What is the new season of Serial about? Show reportedly covering Bowe Bergdahl

Bowe Bergdahl US Army Photo

The first season of the unprecedentedly popular podcast Serial introduced the listening audience to a criminal case that few outside of Baltimore knew. According to a report from this week, the new season of Serial will cover the more widely known, albeit still complex case of Bowe Bergdahl.

Several anonymous sources connected to the former POW told Maxim they’ve been interviewed by producers for season two or three of Serial. Host Sarah Koenig (pictured below) was reportedly also present at a preliminary hearing for Bergdahl’s case last week.

For now, those directly involved with Serial aren’t confirming anything. When asked about possibly covering the Bergdahl case, production manager Emily Cordon told Maxim via email they want fellow journalists to give them “some room.” She explained:


We’d very much appreciate if fellow journalists would give us some room and not feel the need to attempt to dig into and try to figure out what you think we might be doing, especially since we’re actively reporting stories, and having a bunch of wild speculation out there makes our job reporting harder. Doesn’t feel very menschy. In any case, here’s what I can tell you: The Serial staff is currently working on several things simultaneously: Season 2, Season 3, and some other podcast projects. For now we’re not talking publicly about anything that we’re working on.


Sarah Koenig Serial

If one of the seasons does involve Bergdahl, it will be met with backlash — considering anonymous members of Bergdahl’s unit already told Maxim they don’t think Serial could do the complexities of the case justice.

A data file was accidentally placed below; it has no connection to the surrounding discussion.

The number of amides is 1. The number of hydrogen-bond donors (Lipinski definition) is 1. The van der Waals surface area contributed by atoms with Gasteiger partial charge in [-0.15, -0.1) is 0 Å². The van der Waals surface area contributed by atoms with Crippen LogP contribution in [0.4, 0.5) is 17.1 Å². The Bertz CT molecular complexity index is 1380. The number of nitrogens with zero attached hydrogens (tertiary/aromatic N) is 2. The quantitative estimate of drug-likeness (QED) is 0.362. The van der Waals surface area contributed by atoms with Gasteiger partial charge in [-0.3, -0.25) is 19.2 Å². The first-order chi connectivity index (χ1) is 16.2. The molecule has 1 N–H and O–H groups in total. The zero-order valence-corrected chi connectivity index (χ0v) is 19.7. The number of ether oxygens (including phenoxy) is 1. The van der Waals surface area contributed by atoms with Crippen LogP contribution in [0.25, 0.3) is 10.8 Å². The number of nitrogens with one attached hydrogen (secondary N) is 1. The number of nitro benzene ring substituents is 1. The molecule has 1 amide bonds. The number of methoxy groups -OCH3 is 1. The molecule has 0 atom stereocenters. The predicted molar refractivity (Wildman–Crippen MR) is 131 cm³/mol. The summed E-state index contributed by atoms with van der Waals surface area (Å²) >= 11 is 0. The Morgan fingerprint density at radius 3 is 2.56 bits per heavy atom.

“Anyone who tries to benefit from Bowe’s situation has little interest in the truth,” one said. “What happened in 2009 is both troubling and politically incorrect… My concern is that the truth is being diluted by those looking to gain from Bowe’s story.”

Referencing the Serial rumor and Zero Dark Thirty screenwriter Mark Boal’s interest in the case, another said, “I get it that Boal wants to make a movie and Serial is trying to make a nifty diorama for hipsters to marvel at, but I think it’s the height of crassness for them to do this when it could potentially affect the legal proceedings….I assume it will be a great way to paint us as kooks and sore losers.”

The reasons why the Bergdahl case is so controversial are complicated. (Which is perfect for Serial.) To briefly summarize, he went missing while serving in Afghanistan in June 2009. He later said in a Taliban video that he was captured. Other sources said he walked off base and into enemy territory on his own after becoming disillusioned with the war — which is the account the Pentagon believed in their 2010 investigation. Nonetheless, search and rescue attempts continued for the next five years, during which time Bergdahl was held as a POW. He was released in May 2014 in exchange for five Guantanamo Bay detainees and went back to Army duty. In March of this year, the U.S. Army formally charged him with one count of desertion and one count of misbehavior before the enemy. Bergdahl’s trials are ongoing.

The second season of Serial will debut this year, with the third season to follow next spring.

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